Average U.S. Savings Account Balance 2021: A Demographic Breakdown

Average U.S. Savings Account Balance 2021: A Demographic Breakdown

American households had a median balance of $5,300 and an average balance of $41,700 in their transaction bank accounts in 2019, according to data collected by the Federal Reserve. Transaction accounts include savings accounts as well as checking, money market and call accounts and prepaid debit cards.

The median figure gives the best approximation of how much most Americans have saved, since the average figure is heavily skewed by high-income outliers with large deposits. Of course, these numbers vary even more across different cross-sections and demographics, including by age, income, ethnicity and education, which we break down below.

The median and average bank account balance in the U.S.

The median transaction account balance of $5,300 was calculated from almost 5,800 weighted responses to the 2019 Survey of Consumer Finances, a triennial survey by the U.S. Federal Reserve. This figure only reflects responses from households that had active transaction accounts at the time of the survey. The weighted average savings account balance was $41,700.

Year
Median bank account balance
Average bank account balance*
2019$5,300$41,700
2016$4,790$42,580
2013$4,500$39,690
2010$4,120$38,000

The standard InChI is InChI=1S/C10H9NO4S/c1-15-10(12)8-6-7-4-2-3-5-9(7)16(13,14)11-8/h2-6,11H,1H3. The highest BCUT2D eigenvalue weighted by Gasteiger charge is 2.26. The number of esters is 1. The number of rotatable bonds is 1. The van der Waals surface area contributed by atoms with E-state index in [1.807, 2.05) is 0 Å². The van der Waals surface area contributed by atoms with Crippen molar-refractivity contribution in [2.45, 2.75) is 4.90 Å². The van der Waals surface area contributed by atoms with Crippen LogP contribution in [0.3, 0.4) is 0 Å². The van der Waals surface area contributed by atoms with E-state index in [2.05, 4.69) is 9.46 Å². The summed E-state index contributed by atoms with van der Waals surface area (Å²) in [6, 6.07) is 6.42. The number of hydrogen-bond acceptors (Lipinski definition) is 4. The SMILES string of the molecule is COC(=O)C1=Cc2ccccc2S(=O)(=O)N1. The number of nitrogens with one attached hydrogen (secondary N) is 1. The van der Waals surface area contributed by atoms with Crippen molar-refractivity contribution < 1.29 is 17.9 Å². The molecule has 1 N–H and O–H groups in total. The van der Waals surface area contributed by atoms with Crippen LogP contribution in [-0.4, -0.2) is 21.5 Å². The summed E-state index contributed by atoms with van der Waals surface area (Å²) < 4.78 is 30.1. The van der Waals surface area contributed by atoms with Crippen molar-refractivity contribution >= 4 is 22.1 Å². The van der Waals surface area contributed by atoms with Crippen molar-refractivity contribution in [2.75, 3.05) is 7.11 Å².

2007$4,960$32,720
2004$5,150$36,860
2001$5,690$35,170

Dollar amounts are in 2019 dollars.

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As you can see, the typical American savings account balance has changed substantially over time. While the total amount of savings account deposits has consistently increased over time, the distribution of that total has varied widely, as seen in the disparity between average and median savings balances shown in the figures above.

Average bank account balance by income

Unsurprisingly, the median size of household savings account balances was most heavily influenced by income. American households with higher incomes turned out to have much larger account balances compared to households in lower income groups.

Average bank account balance by income

Households with incomes in the 90th to 100th percentiles reported a far larger average balance than all other groups, likely because of a few extremely high-income outliers. Still, between 2013 and 2019, every income group experienced growth in their average and median account balances.